Python Enhancement Proposals

PEP 385 – Migrating from Subversion to Mercurial

Migrating from Subversion to Mercurial
Dirkjan Ochtman <dirkjan at>, Antoine Pitrou <solipsis at>, Georg Brandl <georg at>



After having decided to switch to the Mercurial DVCS, the actual migration still has to be performed. In the case of an important piece of infrastructure like the version control system for a large, distributed project like Python, this is a significant effort. This PEP is an attempt to describe the steps that must be taken for further discussion. It’s somewhat similar to PEP 347, which discussed the migration to SVN.

To make the most of hg, we would like to make a high-fidelity conversion, such that (a) as much of the svn metadata as possible is retained, and (b) all metadata is converted to formats that are common in Mercurial. This way, tools written for Mercurial can be optimally used. In order to do this, we want to use the hgsubversion software to do an initial conversion. This hg extension is focused on providing high-quality conversion from Subversion to Mercurial for use in two-way correspondence, meaning it doesn’t throw away as much available metadata as other solutions.

Such a conversion also seems like a good time to reconsider the contents of the repository and determine if some things are still valuable. In this spirit, the following sections also propose discarding some of the older metadata.


The current schedule for conversion milestones:

  • 2011-02-24: availability of a test repo at

    Test commits will be allowed (and encouraged) from all committers to the Subversion repository. The test repository and all test commits will be removed once the final conversion is done. The server-side hooks will be installed for the test repository, in order to test buildbot, diff-email and whitespace checking integration.

  • 2011-03-05: final conversion (tentative)

    Commits to the Subversion branches now maintained in Mercurial will be blocked. Developers should refrain from pushing to the Mercurial repositories until all infrastructure is ensured to work after their switch over to the new repository.

Transition plan

Branch strategy

Mercurial has two basic ways of using branches: cloned branches, where each branch is kept in a separate repository, and named branches, where each revision keeps metadata to note on which branch it belongs. The former makes it easier to distinguish branches, at the expense of requiring more disk space on the client. The latter makes it a little easier to switch between branches, but all branch names are a persistent part of history. [1]

Differences between named branches and cloned branches:

  • Tags in a different (maintenance) clone aren’t available in the local clone
  • Clones with named branches will be larger, since they contain more data

We propose to use named branches for release branches and adopt cloned branches for feature branches.

History management

In order to minimize the loss of information due to the conversion, we propose to provide several repositories as a conversion result:

  • A repository trimmed to the mainline trunk (and py3k), as well as past and present maintenance branches – this is called the “working” repo and is where development continues. This repository has all the history needed for development work, including annotating source files with changes back up to 1990 and other common history-digging operations.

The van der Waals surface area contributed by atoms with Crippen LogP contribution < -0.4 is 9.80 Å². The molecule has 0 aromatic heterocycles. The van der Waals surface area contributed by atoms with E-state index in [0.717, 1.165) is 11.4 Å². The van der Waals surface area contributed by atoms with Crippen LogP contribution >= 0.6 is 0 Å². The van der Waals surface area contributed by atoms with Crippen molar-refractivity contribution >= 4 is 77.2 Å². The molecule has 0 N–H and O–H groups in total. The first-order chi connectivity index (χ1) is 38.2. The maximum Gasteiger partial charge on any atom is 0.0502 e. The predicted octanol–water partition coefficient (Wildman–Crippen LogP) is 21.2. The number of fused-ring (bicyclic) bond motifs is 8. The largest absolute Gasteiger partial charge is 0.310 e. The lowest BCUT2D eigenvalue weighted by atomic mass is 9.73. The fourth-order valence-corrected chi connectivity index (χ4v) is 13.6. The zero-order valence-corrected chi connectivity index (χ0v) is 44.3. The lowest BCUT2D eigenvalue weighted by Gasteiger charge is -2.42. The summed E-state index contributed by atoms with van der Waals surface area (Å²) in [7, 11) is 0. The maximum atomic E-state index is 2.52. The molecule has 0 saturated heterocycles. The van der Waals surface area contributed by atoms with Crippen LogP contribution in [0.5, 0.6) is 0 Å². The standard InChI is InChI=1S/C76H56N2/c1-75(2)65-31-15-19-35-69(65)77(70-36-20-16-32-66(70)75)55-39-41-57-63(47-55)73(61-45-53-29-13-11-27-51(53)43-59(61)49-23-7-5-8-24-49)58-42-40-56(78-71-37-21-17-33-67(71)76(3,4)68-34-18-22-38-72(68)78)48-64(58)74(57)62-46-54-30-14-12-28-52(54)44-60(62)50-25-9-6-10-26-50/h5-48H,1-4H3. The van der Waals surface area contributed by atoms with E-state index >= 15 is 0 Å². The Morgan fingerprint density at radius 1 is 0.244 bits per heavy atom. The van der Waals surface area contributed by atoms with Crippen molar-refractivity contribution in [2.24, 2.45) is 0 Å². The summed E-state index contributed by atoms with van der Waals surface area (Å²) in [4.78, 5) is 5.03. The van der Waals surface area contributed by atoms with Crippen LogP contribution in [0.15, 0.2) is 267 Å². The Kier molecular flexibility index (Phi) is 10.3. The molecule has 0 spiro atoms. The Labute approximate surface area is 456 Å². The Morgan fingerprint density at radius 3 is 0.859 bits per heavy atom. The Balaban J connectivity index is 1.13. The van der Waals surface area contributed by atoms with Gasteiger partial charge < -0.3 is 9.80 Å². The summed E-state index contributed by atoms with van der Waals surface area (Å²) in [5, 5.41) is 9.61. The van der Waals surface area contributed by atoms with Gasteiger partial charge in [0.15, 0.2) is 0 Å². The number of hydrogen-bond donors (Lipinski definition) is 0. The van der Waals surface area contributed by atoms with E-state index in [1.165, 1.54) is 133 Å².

The default branch in that repo is what is known as py3k in Subversion, while the Subversion trunk lives on with the branch name legacy-trunk; however in Mercurial this branch will be closed. Release branches are named after their major.minor version, e.g. 3.2.

  • A repository with the full, unedited conversion of the Subversion repository (actually, its /python subdirectory) – this is called the “historic” or “archive” repo and will be offered as a read-only resource. [2]
  • One more repository per active feature branch; “active” means that at least one core developer asks for the branch to be provided. Each such repository will contain both the feature branch and all ancestor changesets from mainline (coming from trunk and/or py3k in SVN).

Since all branches are present in the historic repo, they can later be extracted as separate repositories at any time should it prove to be necessary.

The final revision map between SVN revision numbers, Mercurial changesets and SVN branch names will be made available in a file stored in the Misc directory. Its format is as following:

88483 e65daae6cf4499a0863cb7645109a4798c28d83e issue10276-snowleopard
88484 835cb57abffeceaff0d85c2a3aa0625458dd3e31 py3k
88485 d880f9d8492f597a030772c7485a34aadb6c4ece release32-maint
88486 0c431b8c22f5dbeb591414c154acb7890c1809df py3k
88487 82cda1f21396bbd10db8083ea20146d296cb630b release32-maint
88488 8174d00d07972d6f109ed57efca8273a4d59302c release27-maint

Converting tags

The SVN tags directory contains a lot of old stuff. Some of these are not, in fact, full tags, but contain only a smaller subset of the repository. All release tags will be kept; other tags will be included based on requests from the developer community. We propose to make the tag naming scheme consistent, in this style: v3.2.1a2.

Author map

In order to provide user names the way they are common in hg (in the ‘First Last <>’ format), we need an author map to map cvs and svn user names to real names and their email addresses. We have a complete version of such a map in the migration tools repository (not publicly accessible to avoid leaking addresses to harvesters). The email addresses in it might be out of date; that’s bound to happen, although it would be nice to try and have as many people as possible review it for addresses that are out of date. The current version also still seems to contain some encoding problems.